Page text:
Investors shouldn’t think Europe’s crisis is finished, warns UBS. There’s still a realistic chance of a Eurozone break-up, and don’t expect a real conclusion of the crisis unless nations in the Eurozone centralize fiscal policy:
“Euro area-wide policy measures announced and enacted in the last few months have already created fiscal transfer mechanisms,” UBS analysts Justin Knight and Andrew Rowan in London said in a report today. Proposals for a European Monetary Fund and more formal sanctions for budget-rule breaches “suggest Europe is already at least looking, if not moving, the way of fiscal union.”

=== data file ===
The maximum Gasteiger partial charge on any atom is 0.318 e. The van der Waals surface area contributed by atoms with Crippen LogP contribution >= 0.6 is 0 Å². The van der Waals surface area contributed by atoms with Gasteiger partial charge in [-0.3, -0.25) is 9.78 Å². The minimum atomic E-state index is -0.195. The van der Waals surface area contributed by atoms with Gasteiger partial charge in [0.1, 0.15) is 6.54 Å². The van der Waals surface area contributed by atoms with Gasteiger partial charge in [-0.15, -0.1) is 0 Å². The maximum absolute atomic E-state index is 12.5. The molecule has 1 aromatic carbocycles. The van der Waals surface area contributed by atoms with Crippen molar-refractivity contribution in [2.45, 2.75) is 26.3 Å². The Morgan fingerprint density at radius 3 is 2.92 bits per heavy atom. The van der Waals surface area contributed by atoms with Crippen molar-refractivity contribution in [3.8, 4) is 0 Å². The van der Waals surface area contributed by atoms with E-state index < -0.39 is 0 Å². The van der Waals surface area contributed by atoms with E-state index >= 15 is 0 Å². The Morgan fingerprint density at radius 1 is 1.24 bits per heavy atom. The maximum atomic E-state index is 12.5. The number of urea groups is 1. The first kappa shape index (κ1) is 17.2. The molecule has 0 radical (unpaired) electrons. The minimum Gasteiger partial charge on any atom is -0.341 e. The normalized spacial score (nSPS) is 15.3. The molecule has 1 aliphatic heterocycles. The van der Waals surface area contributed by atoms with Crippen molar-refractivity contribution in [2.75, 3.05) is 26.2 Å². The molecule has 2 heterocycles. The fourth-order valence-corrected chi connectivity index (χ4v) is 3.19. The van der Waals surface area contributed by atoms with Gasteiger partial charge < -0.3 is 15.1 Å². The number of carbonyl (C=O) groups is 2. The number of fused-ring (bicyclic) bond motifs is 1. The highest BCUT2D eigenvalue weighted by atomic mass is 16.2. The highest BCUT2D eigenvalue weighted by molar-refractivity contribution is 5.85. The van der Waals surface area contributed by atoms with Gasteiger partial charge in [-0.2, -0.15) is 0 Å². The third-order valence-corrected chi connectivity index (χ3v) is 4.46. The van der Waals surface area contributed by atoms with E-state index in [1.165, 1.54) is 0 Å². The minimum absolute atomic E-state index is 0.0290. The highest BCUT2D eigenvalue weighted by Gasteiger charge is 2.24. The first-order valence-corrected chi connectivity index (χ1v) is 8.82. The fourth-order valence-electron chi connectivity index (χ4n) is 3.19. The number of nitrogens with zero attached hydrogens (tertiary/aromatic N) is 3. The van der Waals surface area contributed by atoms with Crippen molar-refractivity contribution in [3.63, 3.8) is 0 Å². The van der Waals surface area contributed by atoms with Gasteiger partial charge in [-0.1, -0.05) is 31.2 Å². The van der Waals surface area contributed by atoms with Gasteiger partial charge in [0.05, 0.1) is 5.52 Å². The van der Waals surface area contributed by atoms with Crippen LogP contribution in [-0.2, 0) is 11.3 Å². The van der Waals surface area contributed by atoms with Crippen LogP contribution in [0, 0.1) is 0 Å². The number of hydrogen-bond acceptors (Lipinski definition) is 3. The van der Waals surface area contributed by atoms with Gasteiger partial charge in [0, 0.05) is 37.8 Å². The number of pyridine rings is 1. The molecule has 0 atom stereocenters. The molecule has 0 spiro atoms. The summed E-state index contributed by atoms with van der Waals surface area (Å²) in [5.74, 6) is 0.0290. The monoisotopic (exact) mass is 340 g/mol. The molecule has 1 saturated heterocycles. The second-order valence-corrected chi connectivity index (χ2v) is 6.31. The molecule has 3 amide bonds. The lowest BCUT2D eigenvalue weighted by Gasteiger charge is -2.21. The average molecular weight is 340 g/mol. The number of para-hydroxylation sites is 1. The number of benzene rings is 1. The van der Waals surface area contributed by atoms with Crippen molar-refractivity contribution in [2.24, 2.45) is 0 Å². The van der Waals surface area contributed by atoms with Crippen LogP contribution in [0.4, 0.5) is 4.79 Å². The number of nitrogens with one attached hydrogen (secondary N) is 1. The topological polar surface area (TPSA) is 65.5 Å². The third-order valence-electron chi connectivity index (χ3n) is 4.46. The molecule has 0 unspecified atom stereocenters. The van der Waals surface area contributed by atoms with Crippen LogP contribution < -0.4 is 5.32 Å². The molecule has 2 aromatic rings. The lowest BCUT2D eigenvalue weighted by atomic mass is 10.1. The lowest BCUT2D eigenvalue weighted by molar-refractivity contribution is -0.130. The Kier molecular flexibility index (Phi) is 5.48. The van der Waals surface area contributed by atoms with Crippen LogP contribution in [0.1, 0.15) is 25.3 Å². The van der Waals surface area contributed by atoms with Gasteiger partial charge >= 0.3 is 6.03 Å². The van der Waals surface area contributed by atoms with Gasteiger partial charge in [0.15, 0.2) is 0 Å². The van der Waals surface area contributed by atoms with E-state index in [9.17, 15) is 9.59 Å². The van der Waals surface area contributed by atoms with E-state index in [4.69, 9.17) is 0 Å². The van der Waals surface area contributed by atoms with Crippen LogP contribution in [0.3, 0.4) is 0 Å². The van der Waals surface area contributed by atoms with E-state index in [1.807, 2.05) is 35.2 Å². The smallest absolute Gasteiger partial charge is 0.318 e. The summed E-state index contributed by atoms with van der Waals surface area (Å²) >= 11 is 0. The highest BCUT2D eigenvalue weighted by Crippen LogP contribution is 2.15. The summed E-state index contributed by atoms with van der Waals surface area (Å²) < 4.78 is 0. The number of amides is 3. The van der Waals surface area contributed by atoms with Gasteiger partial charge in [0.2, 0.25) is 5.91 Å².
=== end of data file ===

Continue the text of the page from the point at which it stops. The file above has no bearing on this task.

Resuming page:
UBS examined scenarios where investor confidence in European bonds returns and where the 16-nation euro region breaks up. The analysts said the return of confidence is the outcome “in which we have the least confidence.” While the region is unlikely to fracture, the possibility is “not tiny,” they said.
“Fiscal union is the most likely scenario and, in the longer run, the only sustainable endgame,” they said.
Given the massive political hurdles for any centralization of fiscal policy, given that it takes sovereignty away from individual nations, perhaps we thus shouldn’t expect a true resolution to Europe’s euro problem any time soon.